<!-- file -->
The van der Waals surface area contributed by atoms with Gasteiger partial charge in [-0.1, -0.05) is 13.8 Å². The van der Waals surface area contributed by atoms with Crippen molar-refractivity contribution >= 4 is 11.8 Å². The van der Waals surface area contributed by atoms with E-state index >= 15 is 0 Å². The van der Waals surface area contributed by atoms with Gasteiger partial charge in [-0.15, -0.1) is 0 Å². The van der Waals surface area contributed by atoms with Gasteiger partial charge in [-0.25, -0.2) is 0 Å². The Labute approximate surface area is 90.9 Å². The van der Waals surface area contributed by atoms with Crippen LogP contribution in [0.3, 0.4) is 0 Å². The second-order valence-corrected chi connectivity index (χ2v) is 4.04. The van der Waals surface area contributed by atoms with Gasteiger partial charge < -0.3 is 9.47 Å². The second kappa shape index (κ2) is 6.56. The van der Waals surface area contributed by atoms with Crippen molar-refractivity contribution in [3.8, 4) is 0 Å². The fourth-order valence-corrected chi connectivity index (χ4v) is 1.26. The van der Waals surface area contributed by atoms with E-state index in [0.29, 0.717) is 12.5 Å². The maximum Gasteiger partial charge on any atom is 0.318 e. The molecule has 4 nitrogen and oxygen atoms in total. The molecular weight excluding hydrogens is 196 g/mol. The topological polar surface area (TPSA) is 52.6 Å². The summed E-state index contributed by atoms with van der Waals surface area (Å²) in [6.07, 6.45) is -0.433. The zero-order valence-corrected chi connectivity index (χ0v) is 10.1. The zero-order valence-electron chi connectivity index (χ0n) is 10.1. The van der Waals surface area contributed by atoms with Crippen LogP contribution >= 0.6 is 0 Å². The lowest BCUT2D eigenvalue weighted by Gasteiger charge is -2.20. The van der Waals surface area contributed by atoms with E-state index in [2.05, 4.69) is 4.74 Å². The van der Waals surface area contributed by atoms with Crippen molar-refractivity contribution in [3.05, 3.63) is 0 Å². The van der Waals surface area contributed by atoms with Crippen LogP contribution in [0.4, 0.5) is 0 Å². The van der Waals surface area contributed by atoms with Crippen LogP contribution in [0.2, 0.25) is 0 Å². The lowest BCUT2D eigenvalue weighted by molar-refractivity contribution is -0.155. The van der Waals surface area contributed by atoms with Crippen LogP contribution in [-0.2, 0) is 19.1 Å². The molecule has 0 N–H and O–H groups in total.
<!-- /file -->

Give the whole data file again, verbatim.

The van der Waals surface area contributed by atoms with Gasteiger partial charge in [-0.1, -0.05) is 13.8 Å². The van der Waals surface area contributed by atoms with Crippen molar-refractivity contribution >= 4 is 11.8 Å². The van der Waals surface area contributed by atoms with E-state index >= 15 is 0 Å². The van der Waals surface area contributed by atoms with Gasteiger partial charge in [-0.15, -0.1) is 0 Å². The van der Waals surface area contributed by atoms with Gasteiger partial charge in [-0.25, -0.2) is 0 Å². The Labute approximate surface area is 90.9 Å². The van der Waals surface area contributed by atoms with Crippen LogP contribution in [0.3, 0.4) is 0 Å². The second-order valence-corrected chi connectivity index (χ2v) is 4.04. The van der Waals surface area contributed by atoms with Gasteiger partial charge < -0.3 is 9.47 Å². The second kappa shape index (κ2) is 6.56. The van der Waals surface area contributed by atoms with Crippen molar-refractivity contribution in [3.8, 4) is 0 Å². The fourth-order valence-corrected chi connectivity index (χ4v) is 1.26. The van der Waals surface area contributed by atoms with E-state index in [0.29, 0.717) is 12.5 Å². The maximum Gasteiger partial charge on any atom is 0.318 e. The molecule has 4 nitrogen and oxygen atoms in total. The molecular weight excluding hydrogens is 196 g/mol. The topological polar surface area (TPSA) is 52.6 Å². The summed E-state index contributed by atoms with van der Waals surface area (Å²) in [6.07, 6.45) is -0.433. The zero-order valence-corrected chi connectivity index (χ0v) is 10.1. The zero-order valence-electron chi connectivity index (χ0n) is 10.1. The van der Waals surface area contributed by atoms with Crippen LogP contribution >= 0.6 is 0 Å². The lowest BCUT2D eigenvalue weighted by Gasteiger charge is -2.20. The van der Waals surface area contributed by atoms with E-state index in [2.05, 4.69) is 4.74 Å². The van der Waals surface area contributed by atoms with Crippen molar-refractivity contribution in [3.05, 3.63) is 0 Å². The van der Waals surface area contributed by atoms with Crippen LogP contribution in [0.4, 0.5) is 0 Å². The van der Waals surface area contributed by atoms with Crippen LogP contribution in [0.2, 0.25) is 0 Å². The lowest BCUT2D eigenvalue weighted by molar-refractivity contribution is -0.155. The van der Waals surface area contributed by atoms with Crippen LogP contribution in [-0.2, 0) is 19.1 Å². The molecule has 0 N–H and O–H groups in total.